The Task Group on Content, whose charge was image-specific, investigated different options for acquiring digital content and studied and formulated recommendations on acquiring content, copyright and fair use in the digital world, and metadata standards for descriptive information about images. Much of its work revolved around exploring ways to achieve the “critical mass” of digital image content necessary to support faculty in teaching exclusively with digital images. This includes looking into commercial digital images, and an intensive investigation of ARTstor, a subscription-based digital image database. The group coordinated its efforts with those of the Task Group on Infrastructure to determine the best ways to access and retrieve digital images.
The Task Group on Infrastructure investigated software systems capable of serving as a common platform for digital asset management across CU. The group was asked to seek an enterprise solution that provided the best means of cataloging, searching for, retrieving, and presenting a variety of digital content, one which would also interoperate with other software platforms at the university. It established a comprehensive set of evaluative criteria, and investigated a number of software systems, concluding with a recommendation that the CU system select Luna Insight as its common software platform. The group continues to work on related issues, such as digital imaging standards, hardware, authentication and authorization, classroom equipment and support, software training and technical support for collection managers and end-users, and storage and backup of digital objects.
In February 2005, the task groups jointly recommended that the CU system subscribe to ARTstor as a means for acquiring initial digital content that would allow the system to create localized and unique digital collection, and select Luna Insight as the common software platform for digital asset management that would house the unique collections.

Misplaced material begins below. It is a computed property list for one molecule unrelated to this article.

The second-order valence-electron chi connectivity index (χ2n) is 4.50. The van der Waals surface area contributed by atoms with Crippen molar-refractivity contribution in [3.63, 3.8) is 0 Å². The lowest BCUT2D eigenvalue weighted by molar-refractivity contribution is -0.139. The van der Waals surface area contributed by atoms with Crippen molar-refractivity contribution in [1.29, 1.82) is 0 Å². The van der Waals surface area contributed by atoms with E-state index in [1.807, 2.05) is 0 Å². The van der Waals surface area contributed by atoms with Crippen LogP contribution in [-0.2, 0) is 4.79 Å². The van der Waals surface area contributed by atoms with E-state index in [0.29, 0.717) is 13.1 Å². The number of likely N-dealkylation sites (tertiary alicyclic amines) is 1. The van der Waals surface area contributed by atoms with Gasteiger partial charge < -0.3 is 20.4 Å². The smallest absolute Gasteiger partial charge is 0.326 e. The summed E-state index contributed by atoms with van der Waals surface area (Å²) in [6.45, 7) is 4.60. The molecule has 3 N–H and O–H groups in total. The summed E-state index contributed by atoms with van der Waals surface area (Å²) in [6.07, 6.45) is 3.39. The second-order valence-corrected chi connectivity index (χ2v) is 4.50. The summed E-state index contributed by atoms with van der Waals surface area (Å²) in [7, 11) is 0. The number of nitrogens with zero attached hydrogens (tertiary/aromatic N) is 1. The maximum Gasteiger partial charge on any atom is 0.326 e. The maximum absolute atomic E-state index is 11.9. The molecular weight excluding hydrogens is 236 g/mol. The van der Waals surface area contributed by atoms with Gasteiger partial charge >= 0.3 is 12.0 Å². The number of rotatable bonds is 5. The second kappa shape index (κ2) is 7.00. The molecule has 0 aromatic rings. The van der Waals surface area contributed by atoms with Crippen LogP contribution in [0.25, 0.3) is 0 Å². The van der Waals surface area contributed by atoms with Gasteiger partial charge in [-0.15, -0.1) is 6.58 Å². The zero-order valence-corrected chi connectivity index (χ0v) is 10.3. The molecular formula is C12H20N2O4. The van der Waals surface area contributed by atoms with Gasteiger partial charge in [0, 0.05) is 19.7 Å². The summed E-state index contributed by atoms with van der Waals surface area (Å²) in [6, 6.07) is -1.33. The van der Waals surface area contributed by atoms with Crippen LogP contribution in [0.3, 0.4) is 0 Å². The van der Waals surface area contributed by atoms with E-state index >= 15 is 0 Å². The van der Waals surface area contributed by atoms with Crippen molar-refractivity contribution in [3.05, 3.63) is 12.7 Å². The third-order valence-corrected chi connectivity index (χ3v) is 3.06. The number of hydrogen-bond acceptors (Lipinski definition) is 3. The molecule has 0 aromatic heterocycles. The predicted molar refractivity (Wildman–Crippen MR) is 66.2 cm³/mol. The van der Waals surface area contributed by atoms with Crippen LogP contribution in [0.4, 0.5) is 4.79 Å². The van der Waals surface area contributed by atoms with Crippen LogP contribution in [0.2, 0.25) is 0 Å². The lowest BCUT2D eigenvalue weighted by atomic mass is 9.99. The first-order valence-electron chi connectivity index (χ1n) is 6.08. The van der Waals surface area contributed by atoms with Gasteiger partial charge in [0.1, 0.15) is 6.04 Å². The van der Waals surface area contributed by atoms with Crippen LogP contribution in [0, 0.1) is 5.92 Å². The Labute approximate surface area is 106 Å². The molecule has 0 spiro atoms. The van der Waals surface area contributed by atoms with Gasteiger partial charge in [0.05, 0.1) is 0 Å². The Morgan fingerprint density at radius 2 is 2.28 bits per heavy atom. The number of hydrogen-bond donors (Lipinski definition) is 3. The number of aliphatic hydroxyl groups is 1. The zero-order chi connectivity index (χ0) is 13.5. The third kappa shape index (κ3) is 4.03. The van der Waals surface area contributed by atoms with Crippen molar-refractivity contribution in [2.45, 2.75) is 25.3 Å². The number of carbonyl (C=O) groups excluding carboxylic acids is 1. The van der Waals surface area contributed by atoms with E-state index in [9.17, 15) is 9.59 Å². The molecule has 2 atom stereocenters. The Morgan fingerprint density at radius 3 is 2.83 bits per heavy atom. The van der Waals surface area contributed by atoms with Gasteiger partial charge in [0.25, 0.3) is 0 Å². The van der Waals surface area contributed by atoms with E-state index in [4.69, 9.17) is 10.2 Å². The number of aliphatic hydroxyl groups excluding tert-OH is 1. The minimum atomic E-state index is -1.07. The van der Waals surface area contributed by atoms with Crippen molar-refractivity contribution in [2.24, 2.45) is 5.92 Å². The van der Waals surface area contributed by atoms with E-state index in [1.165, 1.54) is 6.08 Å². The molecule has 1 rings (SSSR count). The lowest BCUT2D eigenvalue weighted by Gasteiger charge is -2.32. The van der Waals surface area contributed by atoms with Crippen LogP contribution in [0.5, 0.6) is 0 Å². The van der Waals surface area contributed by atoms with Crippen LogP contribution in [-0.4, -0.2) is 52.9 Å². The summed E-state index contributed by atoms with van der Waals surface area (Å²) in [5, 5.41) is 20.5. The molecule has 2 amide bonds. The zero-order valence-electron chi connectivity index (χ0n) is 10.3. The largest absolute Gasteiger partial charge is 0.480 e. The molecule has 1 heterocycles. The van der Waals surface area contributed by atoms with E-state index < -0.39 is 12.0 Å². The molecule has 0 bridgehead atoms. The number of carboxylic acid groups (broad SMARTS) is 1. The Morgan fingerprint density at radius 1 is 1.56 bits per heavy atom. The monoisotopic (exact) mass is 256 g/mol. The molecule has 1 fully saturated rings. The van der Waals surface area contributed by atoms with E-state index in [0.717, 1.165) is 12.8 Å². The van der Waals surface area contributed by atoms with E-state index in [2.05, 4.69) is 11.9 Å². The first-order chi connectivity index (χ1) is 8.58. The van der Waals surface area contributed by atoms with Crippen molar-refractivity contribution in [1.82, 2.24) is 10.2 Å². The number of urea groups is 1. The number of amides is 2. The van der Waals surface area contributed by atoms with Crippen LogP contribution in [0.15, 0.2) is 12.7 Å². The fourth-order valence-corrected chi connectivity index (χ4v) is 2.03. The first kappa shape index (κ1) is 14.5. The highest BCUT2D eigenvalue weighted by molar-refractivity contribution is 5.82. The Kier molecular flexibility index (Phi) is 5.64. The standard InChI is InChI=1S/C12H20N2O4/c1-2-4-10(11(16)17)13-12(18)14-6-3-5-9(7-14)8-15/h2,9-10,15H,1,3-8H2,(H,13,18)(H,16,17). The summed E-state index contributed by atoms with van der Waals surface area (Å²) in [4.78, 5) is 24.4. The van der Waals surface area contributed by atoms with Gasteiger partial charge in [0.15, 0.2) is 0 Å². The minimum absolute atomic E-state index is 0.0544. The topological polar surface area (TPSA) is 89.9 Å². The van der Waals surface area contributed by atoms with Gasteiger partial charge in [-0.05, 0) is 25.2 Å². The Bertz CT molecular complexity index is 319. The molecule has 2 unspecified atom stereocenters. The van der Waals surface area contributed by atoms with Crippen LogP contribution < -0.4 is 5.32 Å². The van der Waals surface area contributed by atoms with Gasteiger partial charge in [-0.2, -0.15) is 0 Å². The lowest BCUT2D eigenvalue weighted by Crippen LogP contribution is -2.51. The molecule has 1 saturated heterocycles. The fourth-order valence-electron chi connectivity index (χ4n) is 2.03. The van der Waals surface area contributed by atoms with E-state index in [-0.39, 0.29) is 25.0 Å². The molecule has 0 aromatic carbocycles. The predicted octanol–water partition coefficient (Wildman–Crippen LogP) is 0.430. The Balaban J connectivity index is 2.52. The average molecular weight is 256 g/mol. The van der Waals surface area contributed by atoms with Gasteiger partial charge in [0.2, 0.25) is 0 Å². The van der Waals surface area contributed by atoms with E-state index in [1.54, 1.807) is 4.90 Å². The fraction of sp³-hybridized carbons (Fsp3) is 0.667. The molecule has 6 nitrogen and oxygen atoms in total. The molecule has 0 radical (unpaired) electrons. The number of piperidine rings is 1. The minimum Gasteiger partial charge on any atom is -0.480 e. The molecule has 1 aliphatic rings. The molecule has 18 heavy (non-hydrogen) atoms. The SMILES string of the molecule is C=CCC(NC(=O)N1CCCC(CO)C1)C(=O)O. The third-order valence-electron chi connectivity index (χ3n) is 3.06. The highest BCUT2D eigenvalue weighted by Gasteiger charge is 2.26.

The University of Colorado Digital Library
The Digital Asset Management Steering Committee accepted the recommendations of the two task groups. In the fall of 2005, the three campuses of the CU system received funding for ARTstor’s archive capital fee from the President’s Initiative Fund, and the libraries on each campus agreed to pay the annual access fees. Two implementations of Insight have now occurred within departments and the CU-Boulder University Libraries, with multiple collections available for use. The CU-DL was formally launched in January of 2008.
One Insight implementation is a collaboration of three academic units on the Boulder and Denver campuses who share costs for servers, software and technical support: the College of Architecture and Planning, the College of Arts and Media, and the Department of Art and Art History maintain individual Insight image collections while purchasing and creating images and videos for educational use by all across the University of Colorado and Auraria campuses.
The other implementation resides in the CU-Boulder University Libraries. CU-Boulder University Libraries offers digital collections from unique holdings found in the Archives, Map Library, Music Library, and Special Collections Department.